Ambiguity in Psycholinguistics

Front Cover
John Benjamins Publishing, Jan 1, 1981 - Language Arts & Disciplines - 123 pages
0 Reviews
The authors present a comprehensive overview of past research in ambiguity in the field of psycholinguistics. Experimental results have often been equivocal in allowing a choice between the single-reading hypothesis and the multiple-reading hypothesis of processing of ambiguous sentences. This text reviews the arguments and experimental results in support of each of these views, and further investigates the contributions of context and thematic constraints in the process of ambiguity resolution. Commentary is also made on the possible hierarchical ordering of difficulty in the treatment of ambiguity, as well as critically related considerations like bias, individual differences, general cognitive strategies for dealing with multiphase representations, and the inherent differences between lexical and syntactic ambiguity.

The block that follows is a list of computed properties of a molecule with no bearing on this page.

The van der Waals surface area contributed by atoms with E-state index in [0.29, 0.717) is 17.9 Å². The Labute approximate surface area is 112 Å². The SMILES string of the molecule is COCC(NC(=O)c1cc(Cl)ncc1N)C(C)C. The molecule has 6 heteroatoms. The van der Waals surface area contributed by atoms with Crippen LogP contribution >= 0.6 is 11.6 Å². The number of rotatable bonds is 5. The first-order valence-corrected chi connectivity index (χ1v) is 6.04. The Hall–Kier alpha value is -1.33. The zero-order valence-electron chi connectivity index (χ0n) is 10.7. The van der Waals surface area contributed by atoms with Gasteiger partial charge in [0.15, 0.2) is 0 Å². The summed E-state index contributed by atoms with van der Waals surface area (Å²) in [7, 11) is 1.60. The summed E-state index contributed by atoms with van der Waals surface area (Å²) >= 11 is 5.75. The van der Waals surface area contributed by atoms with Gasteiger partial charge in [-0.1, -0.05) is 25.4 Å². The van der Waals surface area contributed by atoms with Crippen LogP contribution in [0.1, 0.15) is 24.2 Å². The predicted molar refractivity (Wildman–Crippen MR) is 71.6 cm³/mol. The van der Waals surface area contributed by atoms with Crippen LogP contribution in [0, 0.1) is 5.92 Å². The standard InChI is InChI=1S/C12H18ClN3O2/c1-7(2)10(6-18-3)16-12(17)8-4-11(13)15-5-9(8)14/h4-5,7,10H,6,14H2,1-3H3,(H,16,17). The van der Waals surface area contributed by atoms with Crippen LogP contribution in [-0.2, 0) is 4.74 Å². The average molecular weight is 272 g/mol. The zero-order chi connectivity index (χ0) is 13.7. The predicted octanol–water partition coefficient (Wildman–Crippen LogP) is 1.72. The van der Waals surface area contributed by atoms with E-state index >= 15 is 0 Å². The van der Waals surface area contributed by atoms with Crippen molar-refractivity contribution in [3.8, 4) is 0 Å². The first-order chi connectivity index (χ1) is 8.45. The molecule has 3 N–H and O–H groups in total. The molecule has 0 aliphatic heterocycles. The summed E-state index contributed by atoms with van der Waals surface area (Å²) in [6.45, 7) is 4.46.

What people are saying - Write a review

We haven't found any reviews in the usual places.

Contents

0 INTRODUCTION
1
1 ISSUES IN AMBIGUITY RESEARCH
3
2 PRODUCTION OF AMBIGUITY
11
3 AMBIGUITY IN LINGUISTIC THEORY
13
ORAL DISAMBIGUATION
19
5 MULTIPLE READING HYPOTHESIS
29
6 SINGLE READING HYPOTHESIS
47
7 SINGLE READING BY CLAUSE END
51
9 THE ROLE OF CONTEXT
59
10 LEXICAL AMBIGUITY AS A SPECIAL CLASS
77
11 THEME CONSTRAINTS
89
12 BIAS
95
13 DIFFERENCES BETWEEN LEVELS
101
14 INDIVIDUAL DIFFERENCES
109
REFERENCES
113
Copyright

8 THE ORDERED ACCESS APPROACH
55

Other editions - View all

Common terms and phrases

Bibliographic information